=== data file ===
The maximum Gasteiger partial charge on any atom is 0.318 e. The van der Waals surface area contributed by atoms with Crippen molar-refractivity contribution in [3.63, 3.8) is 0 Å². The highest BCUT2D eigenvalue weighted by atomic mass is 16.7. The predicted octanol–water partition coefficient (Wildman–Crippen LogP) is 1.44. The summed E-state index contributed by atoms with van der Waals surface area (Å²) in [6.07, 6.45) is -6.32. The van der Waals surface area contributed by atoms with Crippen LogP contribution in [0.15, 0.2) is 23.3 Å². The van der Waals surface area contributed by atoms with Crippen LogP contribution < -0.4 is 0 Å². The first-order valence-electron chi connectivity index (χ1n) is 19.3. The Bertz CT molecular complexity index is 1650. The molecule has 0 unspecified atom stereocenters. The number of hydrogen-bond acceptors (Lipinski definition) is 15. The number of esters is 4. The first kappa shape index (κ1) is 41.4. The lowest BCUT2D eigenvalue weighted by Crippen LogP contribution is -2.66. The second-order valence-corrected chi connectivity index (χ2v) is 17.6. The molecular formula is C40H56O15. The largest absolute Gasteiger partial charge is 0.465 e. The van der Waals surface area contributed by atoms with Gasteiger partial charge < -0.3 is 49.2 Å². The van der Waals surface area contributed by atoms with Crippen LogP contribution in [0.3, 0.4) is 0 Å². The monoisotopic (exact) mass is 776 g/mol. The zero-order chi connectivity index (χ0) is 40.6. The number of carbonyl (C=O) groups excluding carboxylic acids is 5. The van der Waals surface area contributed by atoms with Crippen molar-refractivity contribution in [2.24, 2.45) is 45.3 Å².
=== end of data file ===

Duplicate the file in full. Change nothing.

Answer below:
The maximum Gasteiger partial charge on any atom is 0.318 e. The van der Waals surface area contributed by atoms with Crippen molar-refractivity contribution in [3.63, 3.8) is 0 Å². The highest BCUT2D eigenvalue weighted by atomic mass is 16.7. The predicted octanol–water partition coefficient (Wildman–Crippen LogP) is 1.44. The summed E-state index contributed by atoms with van der Waals surface area (Å²) in [6.07, 6.45) is -6.32. The van der Waals surface area contributed by atoms with Crippen LogP contribution in [0.15, 0.2) is 23.3 Å². The van der Waals surface area contributed by atoms with Crippen LogP contribution < -0.4 is 0 Å². The first-order valence-electron chi connectivity index (χ1n) is 19.3. The Bertz CT molecular complexity index is 1650. The molecule has 0 unspecified atom stereocenters. The number of hydrogen-bond acceptors (Lipinski definition) is 15. The number of esters is 4. The first kappa shape index (κ1) is 41.4. The lowest BCUT2D eigenvalue weighted by Crippen LogP contribution is -2.66. The second-order valence-corrected chi connectivity index (χ2v) is 17.6. The molecular formula is C40H56O15. The largest absolute Gasteiger partial charge is 0.465 e. The van der Waals surface area contributed by atoms with Gasteiger partial charge < -0.3 is 49.2 Å². The van der Waals surface area contributed by atoms with Crippen LogP contribution in [0.3, 0.4) is 0 Å². The monoisotopic (exact) mass is 776 g/mol. The zero-order chi connectivity index (χ0) is 40.6. The number of carbonyl (C=O) groups excluding carboxylic acids is 5. The van der Waals surface area contributed by atoms with Crippen molar-refractivity contribution in [2.24, 2.45) is 45.3 Å².